Living the Questions
What is the value of boredom in our lives?
Krista Tippett created and leads the On Being Project, hosts the On Being radio show and podcast, and curates the Civil Conversations Project. She received the National Humanities Medal at the White House in 2014. She speaks widely and writes books including Becoming Wise: An Inquiry into the Mystery and Art of Living. Read her full bio here.
Marie Sambilay: Hello, On Being listeners! This is Marie Sambilay, one of the audio producers here at On Being Studios. I’m here with another installment of a little experiment we’ve been doing. It’s called “Living the Questions,” where Krista responds to questions from you. I love this question that we received from a parent, Dylan Stein, who says, “I’ve been trying to explain to my son how OK — or even good — being bored is, how it’s an opportunity to daydream and to invent.”
[music: “Rain” by Dustin O’Halloran]
Krista Tippett: I don’t know if I would call myself a daydreamer. I was a thinker. I would sit around and have thoughts. Impatience was something I suffered from. That won’t surprise you. [laughs]
Ms. Sambilay: Dylan’s question brought Krista back to how she experienced boredom as a child, to how she sees boredom now as a parent, and what all of this is teaching her about the role of boredom and mental downtime in all of our lives.
[music: “Rain” by Dustin O’Halloran]
Ms. Tippett: When my kids were little, we had a pediatrician who had a sign on her wall that said, “Every child should be allowed to get bored at least once a day.” I don’t think we were thinking about this culturally as seriously as we are now, but it was the same idea because it was my generation of parenting where we were already starting to overschedule children and also give into this cultural energy we have, which is about being constantly entertained and that if there’s a void, you fill it with consumption or something you’re receiving or taking in. It totally made sense to me. I used to say that to my kids. If they ever said, “I’m bored,” I would say, “That is great. I’m so glad to hear that. Maybe you’re gonna get creative right now.”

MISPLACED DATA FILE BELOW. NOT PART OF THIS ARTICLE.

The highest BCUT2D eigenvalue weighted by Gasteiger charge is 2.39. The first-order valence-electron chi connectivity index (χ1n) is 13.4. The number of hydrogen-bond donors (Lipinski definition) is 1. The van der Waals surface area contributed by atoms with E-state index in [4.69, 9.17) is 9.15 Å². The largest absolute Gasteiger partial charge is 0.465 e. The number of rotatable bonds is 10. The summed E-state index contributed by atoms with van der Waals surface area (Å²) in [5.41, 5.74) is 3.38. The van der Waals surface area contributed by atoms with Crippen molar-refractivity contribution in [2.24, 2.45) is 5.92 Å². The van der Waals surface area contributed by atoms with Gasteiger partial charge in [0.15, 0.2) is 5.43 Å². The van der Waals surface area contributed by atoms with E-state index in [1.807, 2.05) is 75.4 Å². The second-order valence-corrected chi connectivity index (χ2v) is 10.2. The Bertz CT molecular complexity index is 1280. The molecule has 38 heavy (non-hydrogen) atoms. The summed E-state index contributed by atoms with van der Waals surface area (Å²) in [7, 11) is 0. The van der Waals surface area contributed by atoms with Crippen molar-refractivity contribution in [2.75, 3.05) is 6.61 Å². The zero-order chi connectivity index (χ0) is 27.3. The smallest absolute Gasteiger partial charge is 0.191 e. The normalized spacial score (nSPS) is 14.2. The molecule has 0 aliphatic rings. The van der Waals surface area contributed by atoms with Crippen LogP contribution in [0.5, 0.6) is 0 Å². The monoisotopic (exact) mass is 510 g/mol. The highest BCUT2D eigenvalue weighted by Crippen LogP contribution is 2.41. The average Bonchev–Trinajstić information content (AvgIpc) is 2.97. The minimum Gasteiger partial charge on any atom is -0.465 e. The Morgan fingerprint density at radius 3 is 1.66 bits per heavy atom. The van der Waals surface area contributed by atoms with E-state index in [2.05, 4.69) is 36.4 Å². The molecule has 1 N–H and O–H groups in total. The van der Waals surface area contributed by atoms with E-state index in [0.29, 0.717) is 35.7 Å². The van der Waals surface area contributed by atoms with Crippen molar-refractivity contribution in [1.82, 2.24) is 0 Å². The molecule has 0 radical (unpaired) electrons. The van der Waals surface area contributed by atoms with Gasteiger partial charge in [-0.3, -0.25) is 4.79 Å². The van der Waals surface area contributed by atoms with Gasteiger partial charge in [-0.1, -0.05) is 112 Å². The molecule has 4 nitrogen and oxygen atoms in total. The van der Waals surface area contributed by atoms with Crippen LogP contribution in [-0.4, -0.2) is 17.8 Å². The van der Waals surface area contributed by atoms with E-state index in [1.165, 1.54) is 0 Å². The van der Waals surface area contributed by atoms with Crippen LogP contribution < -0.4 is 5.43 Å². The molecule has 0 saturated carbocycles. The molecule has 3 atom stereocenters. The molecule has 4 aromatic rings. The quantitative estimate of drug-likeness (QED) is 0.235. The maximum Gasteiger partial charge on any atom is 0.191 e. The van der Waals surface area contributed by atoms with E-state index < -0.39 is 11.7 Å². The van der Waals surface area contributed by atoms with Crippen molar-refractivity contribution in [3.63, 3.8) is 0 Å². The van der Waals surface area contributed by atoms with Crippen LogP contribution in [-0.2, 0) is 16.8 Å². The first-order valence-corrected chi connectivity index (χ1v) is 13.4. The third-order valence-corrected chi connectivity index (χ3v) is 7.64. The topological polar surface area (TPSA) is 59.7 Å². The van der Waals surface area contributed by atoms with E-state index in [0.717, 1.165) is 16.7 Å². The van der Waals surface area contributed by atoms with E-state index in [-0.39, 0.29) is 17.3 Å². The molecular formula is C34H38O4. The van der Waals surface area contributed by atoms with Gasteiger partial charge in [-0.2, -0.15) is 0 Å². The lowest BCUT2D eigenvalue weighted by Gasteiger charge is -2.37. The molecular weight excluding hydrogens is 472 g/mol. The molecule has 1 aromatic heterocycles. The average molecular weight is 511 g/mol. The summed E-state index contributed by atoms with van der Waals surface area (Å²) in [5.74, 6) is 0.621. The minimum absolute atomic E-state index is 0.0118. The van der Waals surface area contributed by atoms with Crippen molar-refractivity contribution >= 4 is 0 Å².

But actually, I think that gets at a much deeper challenge that we have now because of our technologies. These technologies kind of landed on us. They’re so smart, and they’re so well-designed, and they’re so immersive, and they’re so intimate that we just went with them as the path of least resistance. It’s been fascinating — whether you’re four or 60 — it’s been fascinating to have these things at your fingertips that can take you anywhere, theoretically; teach you anything; connect you with anyone; or feed those desires to buy something or be entertained. I do feel like we’re waking up and starting to think about “So what have we lost?” And the technologies are not going away, but what do we want to recover? What do we want to not give over?
Teju Cole was here at our studios the other week, and we didn’t really get into this in the conversation; we alluded to it because he’s been thinking about what is lost when we can know everything. I’ve been thinking about this, too, that this compulsive never-sitting-with-an-unanswered-question and always being able to look it up on Wikipedia or search it is kind of annoying. One thing I think about now, too, is there are now those of us alive who still have a memory in our bodies of what it was for that not to be possible, and what it was that, if you’re in a long line — they didn’t have Chipotle back then, but a long line wherever — that you actually just had to be standing in that line. Everybody did not have a device. And I wouldn’t say that it always felt like boredom; it was just time that was not being employed and where your brain was kind of empty.